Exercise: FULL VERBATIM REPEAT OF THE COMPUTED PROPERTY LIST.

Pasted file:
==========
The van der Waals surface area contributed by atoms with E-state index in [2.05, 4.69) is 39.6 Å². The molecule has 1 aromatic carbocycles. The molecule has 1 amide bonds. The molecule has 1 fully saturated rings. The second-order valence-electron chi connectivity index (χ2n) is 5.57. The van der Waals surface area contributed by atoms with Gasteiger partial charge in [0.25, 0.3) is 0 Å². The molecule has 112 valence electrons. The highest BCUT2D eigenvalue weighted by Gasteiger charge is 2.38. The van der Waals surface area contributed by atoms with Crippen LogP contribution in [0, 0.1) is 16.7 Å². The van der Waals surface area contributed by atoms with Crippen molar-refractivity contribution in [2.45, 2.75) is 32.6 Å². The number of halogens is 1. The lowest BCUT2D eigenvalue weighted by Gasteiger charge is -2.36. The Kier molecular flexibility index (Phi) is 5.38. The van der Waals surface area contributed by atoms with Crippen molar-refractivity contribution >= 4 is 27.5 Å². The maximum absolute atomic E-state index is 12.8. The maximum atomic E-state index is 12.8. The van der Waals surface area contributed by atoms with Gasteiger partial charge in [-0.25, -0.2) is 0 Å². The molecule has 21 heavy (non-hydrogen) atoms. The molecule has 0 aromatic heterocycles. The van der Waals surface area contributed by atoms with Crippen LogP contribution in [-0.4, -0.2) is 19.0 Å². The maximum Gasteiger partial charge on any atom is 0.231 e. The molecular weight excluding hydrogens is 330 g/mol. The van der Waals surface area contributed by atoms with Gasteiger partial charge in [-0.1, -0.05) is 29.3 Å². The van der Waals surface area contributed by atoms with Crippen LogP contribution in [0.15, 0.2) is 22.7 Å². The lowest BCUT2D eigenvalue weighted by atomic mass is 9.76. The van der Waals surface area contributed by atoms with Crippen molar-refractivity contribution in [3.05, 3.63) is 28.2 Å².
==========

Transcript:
The van der Waals surface area contributed by atoms with E-state index in [2.05, 4.69) is 39.6 Å². The molecule has 1 aromatic carbocycles. The molecule has 1 amide bonds. The molecule has 1 fully saturated rings. The second-order valence-electron chi connectivity index (χ2n) is 5.57. The van der Waals surface area contributed by atoms with Gasteiger partial charge in [0.25, 0.3) is 0 Å². The molecule has 112 valence electrons. The highest BCUT2D eigenvalue weighted by Gasteiger charge is 2.38. The van der Waals surface area contributed by atoms with Crippen LogP contribution in [0, 0.1) is 16.7 Å². The van der Waals surface area contributed by atoms with Crippen molar-refractivity contribution in [2.45, 2.75) is 32.6 Å². The number of halogens is 1. The lowest BCUT2D eigenvalue weighted by Gasteiger charge is -2.36. The Kier molecular flexibility index (Phi) is 5.38. The van der Waals surface area contributed by atoms with Crippen molar-refractivity contribution >= 4 is 27.5 Å². The maximum absolute atomic E-state index is 12.8. The maximum atomic E-state index is 12.8. The van der Waals surface area contributed by atoms with Gasteiger partial charge in [-0.25, -0.2) is 0 Å². The molecule has 21 heavy (non-hydrogen) atoms. The molecule has 0 aromatic heterocycles. The van der Waals surface area contributed by atoms with Crippen LogP contribution in [-0.4, -0.2) is 19.0 Å². The maximum Gasteiger partial charge on any atom is 0.231 e. The molecular weight excluding hydrogens is 330 g/mol. The van der Waals surface area contributed by atoms with Gasteiger partial charge in [-0.1, -0.05) is 29.3 Å². The van der Waals surface area contributed by atoms with Crippen LogP contribution in [0.15, 0.2) is 22.7 Å². The lowest BCUT2D eigenvalue weighted by atomic mass is 9.76. The van der Waals surface area contributed by atoms with Crippen molar-refractivity contribution in [3.05, 3.63) is 28.2 Å².